Dow down 35 (on March 5th). Gold up slightly. A dull day on Wall Street, with investors holding onto most of Tuesday’s gains.
Here’s another record that was broken recently…
In the late 1970s, Michael Milken persuaded his boss at Drexel Burnham to let him start a high-yield bond trading department. (High-yield bonds are non-investment grade bonds that carry high default risk. Hence their nickname: “junk bonds.”) Soon, Milken’s trading department started earning a 100% return on investment.
The junk-bond market was tiny – with total issuance only rising to about $30 billion in the mid-1980s. Milken was right about junk bonds being hugely profitable. But that didn’t stop the feds from putting him in jail in 1990 on six counts of securities and tax fraud. (Milken didn’t just stop at legitimate means of making money in the high-risk world of junk bonds.)
Nevertheless, the junk-bond market continued to grow. At the end of the 1990s, issuance was hitting new records – at about $150 billion. Then junk-bond issuance collapsed with the tech bubble.
But unlike tech stocks, junk bonds were soon flying higher than ever. In the middle of the 2000-07 period, annual junk-bond issuance rose above the $150 billion mark. But in 2013, the junk really topped the charts – with about $330 billion of new bonds issued.
Dumpster Diving for Yield
Why so much junk?
Ah, for that… as for so much else… we have a central bank to thank. Lower yields on Treasury bonds and investment grade corporate bonds, as a result of Alan Greenspan’s driving down the federal funds rate in the wake of the tech-wreck and the 9/11 attacks, encouraged investors to stretch beyond their comfort zone for higher rates of return in lower quality issues.
By 2007, they were driving into bad neighborhoods to get what they needed. And by 2013, they were dumpster diving for a measly 5%.
Can you blame them, dear reader?
With the Fed holding down interest rates, there was less and less reason for anyone to default. A mismanaged zombie business didn’t need to stop paying its coupons; it just had to rollover its debt. Borrowers and lenders were deceived. The former found lenders unusually motivated; the latter believed borrowers were uncharacteristically solvent.
All of which just serves to highlight our latest dictum: The Fed’s $4.1 trillion balance sheet is a standing invitation to trouble.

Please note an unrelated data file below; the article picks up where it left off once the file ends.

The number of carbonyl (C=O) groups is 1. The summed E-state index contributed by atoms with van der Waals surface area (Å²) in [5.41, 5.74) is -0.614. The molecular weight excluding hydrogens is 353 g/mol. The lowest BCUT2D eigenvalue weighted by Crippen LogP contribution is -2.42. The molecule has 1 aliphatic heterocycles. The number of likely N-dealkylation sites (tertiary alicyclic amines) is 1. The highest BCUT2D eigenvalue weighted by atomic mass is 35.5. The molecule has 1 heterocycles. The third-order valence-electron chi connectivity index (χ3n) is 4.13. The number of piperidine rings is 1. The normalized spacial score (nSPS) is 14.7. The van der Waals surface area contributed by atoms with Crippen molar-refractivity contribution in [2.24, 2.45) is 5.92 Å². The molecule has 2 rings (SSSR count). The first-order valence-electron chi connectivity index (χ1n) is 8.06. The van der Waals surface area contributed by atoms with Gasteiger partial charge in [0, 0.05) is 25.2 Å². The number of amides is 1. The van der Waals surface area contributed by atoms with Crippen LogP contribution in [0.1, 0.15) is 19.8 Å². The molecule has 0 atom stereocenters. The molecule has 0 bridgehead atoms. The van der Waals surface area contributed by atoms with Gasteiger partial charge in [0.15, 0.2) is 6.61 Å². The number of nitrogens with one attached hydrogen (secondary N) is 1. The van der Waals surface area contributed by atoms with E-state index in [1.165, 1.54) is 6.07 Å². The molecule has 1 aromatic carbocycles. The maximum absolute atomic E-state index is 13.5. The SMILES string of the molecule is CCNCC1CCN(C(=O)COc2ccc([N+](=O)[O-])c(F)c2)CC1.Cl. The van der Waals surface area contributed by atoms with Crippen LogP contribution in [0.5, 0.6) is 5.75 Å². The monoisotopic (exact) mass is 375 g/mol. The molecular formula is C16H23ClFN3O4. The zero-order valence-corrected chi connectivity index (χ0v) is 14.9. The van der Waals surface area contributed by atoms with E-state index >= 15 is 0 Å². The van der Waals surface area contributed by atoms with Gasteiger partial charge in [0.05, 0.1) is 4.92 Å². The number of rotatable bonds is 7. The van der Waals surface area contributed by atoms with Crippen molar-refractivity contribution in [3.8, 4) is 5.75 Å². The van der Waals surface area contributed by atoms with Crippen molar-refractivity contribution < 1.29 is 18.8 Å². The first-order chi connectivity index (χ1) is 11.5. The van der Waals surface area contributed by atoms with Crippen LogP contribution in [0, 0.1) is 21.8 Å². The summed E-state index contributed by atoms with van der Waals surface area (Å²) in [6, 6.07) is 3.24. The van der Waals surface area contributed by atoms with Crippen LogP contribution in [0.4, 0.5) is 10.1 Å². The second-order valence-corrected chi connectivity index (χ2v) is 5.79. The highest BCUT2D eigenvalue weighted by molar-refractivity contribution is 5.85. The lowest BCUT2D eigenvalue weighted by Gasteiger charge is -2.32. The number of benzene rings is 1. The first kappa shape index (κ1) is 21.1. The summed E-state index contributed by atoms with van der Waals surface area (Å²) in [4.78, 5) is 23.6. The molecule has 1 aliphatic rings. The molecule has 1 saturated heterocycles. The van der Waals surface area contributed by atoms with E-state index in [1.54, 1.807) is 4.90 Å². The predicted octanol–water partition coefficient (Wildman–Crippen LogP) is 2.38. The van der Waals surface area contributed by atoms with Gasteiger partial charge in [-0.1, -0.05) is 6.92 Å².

Mr. Trouble walks through the door every morning and into a party every night. But he is a master of disguise.
One day, he comes with the healthy mien of a robust high-yield debt market. The next day he is crumpled over, as if depressed by unusually low consumer price inflation. And on the weekend here he is again – a big shot from Wall Street with the highest profit margins in 60 years.
Yes, dear reader, trouble comes in many guises and disguises. An honest, properly functioning economy spots him immediately and promptly shows him the door. But a trumped-up, highly manipulated and mountebank economy is like a carnival hoedown. You can find anything you want… but nothing is exactly what it appears to be.
Economists refer to this as the problem of “distortion.” The real cost of real capital is usually set by the prevailing interest rates. When the Fed permits Mr. Market to function normally investors can take the facts at face value. When the Fed intervenes the effect is to distort the economy and the markets.
Artificially sending interest rates lower makes capital too cheap. It is borrowed too easily and spent too readily. The result is over-speculation… and over-investment.
That is why we have a record issuance of junk bonds in 2014. It is just one more of the many drag queens and carnival kings that have been corrupted by the Fed’s heavy-handed meddling in the markets.
On display, too, is the US “recovery” – the weakest ever in postwar history! Never before has such a strong recession been followed by such a weak bounce back. Quarter after quarter, job growth, GDP growth and consumer price growth substantially underperform every other recovery since World War II.
Another record! And just one of the many jolly revelers who opens the door for Mr. Trouble when he shows up.
P.S. If you’re worried about the worst US economic recovery on record… and the effects on the dollar of rampant Fed money printing, maybe it’s time to get out of Dodge. Our colleagues at International Living magazine have just published a book on retiring overseas on a budget. Here are details of how to pick up a copy at special pre-order price.
Five Years of Bull
From the desk of Chris Hunter, Editor-in-Chief, Bonner & Partners
Today, we doff our cap to the wizards of central banking at the Federal Reserve.
As you can see from the chart below, the remarkable 181% rally in the S&P 500 that started this day five years ago, has moved more or less in lockstep with the expansion of the Fed’s balance sheet from about $1.5 trillion to $4 trillion.
Source: Financial Times
Although correlation and causation are two different things, this chart raises an interesting question: If the correlation between the size of the Fed’s balance sheet and gains on the S&P 500 holds… and the Fed’s commitment to shrink its balance sheet stays firm… where will this leave the S&P 500?
We don’t know the answer…
But we’re reminded of Rule No. 2 of former Merrill Lynch technical analyst Bob Farrell’s 10 “Market Rules to Remember”:
Excesses in one direction will lead to an opposite excess in the other direction.
What Farrell meant was markets that shoot higher on the upside will also shoot lower on the downside. Think of a pendulum: The farther it swings in one direction, the farther it swings in the other direction. [par break] The fate of the US stock market relies on breaking its five-year correlation with the size of the Fed’s balance sheet. If it can, then US stocks could continue to rally.
If not, look out below…